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15 Tips to Master a Trip to Disneyland With a Chronic Illness or Disability

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When you live with a chronic illness, you still yearn to be a part of the regular world. You still want to enjoy life, and it is important to have hobbies, activities, and events to look forward to. Unfortunately, sometimes having a chronic illness makes these things seem impossible when quite often they are still possible if you are willing to make modifications and compromises.

My family has always been one of those crazy Disney families. You know the ones with annual passes, matching T-shirts, and all those must-know secret Disney tips. We go to Disneyland many times throughout the year, and it has become an important part of our family’s traditions.

Even though I have struggled with chronic illness since childhood, worsening as I became older and older, my family and I have made it a mission to not allow my declining health to take away from our Disney adventures. We have however needed to make some modifications to ensure that I was not only still able to participate and have a good time but that we could all have a good time together.

Woman with long brown hair and Daisy Duck at Disney Land

1. Pick the right time to go: There are several websites that can assist you with predicting crowd levels for the parks on specific days, and that will give you further information in regards to the best times to visit the parks. If you have the flexibility, I would definitely recommend visiting the park on the lower crowd level days. Maneuvering a wheelchair/scooter through a crowded park can be difficult. Also, some chronic illnesses may be negatively affected by large crowds of people. If crowds do not bother you, this may be a non-issue for you, but if you can attend on a lower crowd level day, I would recommend that.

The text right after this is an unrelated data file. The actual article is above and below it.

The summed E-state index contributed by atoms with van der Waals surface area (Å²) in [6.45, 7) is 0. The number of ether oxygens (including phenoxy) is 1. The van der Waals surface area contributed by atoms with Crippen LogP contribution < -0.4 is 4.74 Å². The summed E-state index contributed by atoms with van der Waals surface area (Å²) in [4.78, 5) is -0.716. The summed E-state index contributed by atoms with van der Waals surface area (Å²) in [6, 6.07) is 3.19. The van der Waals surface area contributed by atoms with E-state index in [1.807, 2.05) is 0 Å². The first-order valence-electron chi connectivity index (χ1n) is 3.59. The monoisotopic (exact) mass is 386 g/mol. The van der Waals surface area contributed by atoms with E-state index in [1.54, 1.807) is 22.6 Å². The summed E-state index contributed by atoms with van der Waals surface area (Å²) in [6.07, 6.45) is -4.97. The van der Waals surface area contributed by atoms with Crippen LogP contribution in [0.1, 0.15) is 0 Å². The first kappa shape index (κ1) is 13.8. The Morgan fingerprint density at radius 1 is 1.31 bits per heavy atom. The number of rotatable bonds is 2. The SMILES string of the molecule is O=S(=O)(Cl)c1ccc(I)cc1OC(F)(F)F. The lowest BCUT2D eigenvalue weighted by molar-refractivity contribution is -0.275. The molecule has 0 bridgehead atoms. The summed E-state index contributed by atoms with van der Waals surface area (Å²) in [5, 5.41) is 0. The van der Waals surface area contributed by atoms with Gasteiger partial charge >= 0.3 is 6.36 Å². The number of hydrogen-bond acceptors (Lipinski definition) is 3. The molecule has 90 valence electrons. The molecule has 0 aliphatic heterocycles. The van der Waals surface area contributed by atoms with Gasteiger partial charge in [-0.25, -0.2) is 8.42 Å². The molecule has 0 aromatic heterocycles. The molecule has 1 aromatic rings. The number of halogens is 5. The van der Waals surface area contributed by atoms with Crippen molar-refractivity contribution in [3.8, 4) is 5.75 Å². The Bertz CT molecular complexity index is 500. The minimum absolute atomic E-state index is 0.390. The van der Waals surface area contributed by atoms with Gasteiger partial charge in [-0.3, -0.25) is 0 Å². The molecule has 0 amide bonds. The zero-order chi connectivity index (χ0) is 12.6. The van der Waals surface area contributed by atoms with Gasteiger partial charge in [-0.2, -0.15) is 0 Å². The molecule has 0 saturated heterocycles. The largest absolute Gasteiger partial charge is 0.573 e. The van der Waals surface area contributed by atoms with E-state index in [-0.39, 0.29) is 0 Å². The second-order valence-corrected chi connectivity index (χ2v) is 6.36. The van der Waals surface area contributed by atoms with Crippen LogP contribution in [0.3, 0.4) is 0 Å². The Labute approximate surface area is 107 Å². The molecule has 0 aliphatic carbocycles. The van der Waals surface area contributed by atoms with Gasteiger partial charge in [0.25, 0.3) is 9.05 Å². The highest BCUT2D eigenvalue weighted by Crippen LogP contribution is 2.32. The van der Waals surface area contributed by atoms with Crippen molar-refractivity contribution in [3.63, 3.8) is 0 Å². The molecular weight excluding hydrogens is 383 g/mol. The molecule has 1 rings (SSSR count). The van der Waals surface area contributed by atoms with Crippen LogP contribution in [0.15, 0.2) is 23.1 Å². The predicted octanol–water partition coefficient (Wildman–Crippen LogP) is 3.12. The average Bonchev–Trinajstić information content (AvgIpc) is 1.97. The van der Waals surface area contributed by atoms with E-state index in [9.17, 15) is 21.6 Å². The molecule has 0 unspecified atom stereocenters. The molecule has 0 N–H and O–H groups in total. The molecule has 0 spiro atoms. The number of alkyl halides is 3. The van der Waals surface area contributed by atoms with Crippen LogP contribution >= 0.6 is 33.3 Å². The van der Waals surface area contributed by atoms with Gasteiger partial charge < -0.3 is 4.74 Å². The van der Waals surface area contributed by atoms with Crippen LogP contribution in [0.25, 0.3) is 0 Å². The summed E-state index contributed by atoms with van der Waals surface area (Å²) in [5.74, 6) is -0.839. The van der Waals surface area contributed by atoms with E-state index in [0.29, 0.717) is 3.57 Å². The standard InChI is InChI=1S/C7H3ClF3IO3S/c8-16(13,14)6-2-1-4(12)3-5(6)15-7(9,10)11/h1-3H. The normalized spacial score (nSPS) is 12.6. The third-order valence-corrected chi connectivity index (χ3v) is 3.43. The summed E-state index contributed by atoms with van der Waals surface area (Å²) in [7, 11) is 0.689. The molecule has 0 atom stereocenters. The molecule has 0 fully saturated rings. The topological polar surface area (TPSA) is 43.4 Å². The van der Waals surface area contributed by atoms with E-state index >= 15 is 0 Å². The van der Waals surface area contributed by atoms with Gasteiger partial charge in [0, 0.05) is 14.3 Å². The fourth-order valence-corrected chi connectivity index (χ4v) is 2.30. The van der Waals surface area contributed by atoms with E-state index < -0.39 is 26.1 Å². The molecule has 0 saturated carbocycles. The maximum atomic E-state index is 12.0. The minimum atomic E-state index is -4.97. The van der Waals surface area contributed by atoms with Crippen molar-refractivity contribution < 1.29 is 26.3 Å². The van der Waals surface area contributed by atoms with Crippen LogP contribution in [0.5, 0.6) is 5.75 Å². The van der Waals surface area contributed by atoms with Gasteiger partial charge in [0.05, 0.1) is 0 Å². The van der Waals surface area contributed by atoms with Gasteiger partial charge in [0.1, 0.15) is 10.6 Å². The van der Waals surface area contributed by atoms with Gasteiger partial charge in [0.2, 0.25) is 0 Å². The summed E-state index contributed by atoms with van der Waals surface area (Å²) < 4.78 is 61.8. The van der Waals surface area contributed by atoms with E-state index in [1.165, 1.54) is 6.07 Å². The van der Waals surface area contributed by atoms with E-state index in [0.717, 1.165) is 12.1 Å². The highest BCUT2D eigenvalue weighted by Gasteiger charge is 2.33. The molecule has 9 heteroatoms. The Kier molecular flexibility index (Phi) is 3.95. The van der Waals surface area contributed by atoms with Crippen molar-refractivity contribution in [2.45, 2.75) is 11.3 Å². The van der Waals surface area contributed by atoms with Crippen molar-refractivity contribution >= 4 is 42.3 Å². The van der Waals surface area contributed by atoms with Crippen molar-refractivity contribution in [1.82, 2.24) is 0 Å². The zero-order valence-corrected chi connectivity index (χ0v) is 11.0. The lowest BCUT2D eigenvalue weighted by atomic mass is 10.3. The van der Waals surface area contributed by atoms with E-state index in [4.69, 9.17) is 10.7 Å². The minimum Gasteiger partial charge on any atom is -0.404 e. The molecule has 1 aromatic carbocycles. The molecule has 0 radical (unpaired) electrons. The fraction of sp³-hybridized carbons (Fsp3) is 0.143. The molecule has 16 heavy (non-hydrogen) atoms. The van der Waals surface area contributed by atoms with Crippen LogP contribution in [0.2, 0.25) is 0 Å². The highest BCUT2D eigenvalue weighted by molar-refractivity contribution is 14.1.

2. Don’t try to do it all in one day or even two: Disneyland and California Adventure have grown so much. Trying to accomplish either park in one day is almost impossible for an average family but for someone with chronic illness, it’s downright crazy. Also, keep in mind that even though the park may be open that day from 8 a.m. to midnight, do you think your body could handle going nonstop all day? Make sure to be honest with yourself and your family/friends about what you can really handle. Keep in mind the weather, crowds, etc.

My recommendation, especially for those traveling a distance, would be five days. This would allow for two days at each park and one rest day somewhere in the middle to relax at the hotel. I understand that this would not work for everyone. If you have limited time, try to sit down and plan out which rides/shows are on your must-do list and be OK not doing everything.

3. Pack accordingly: If you have a chronic illness, you probably already know all about the “art of packing.” Make sure you pack appropriately. I recommend a backpack because they are easy for members of the family/friends to grab quickly while still allowing them to be hands-free to assist you on and off rides. Also, most backpacks will fit on the back of a wheelchair/scooter. Make sure to bring all of your medications, a bottle of water for taking your meds, hand sanitizer and wipes.  If you have conditions where nausea can be an issue or you need to take meds with food, some packaged snacks such as crackers can be useful. If you plan on going on any water rides, a poncho or extra change of clothes may be good. It’s not fun to be sick or in pain but being wet, sick and in pain can be really uncomfortable, especially in the winter months.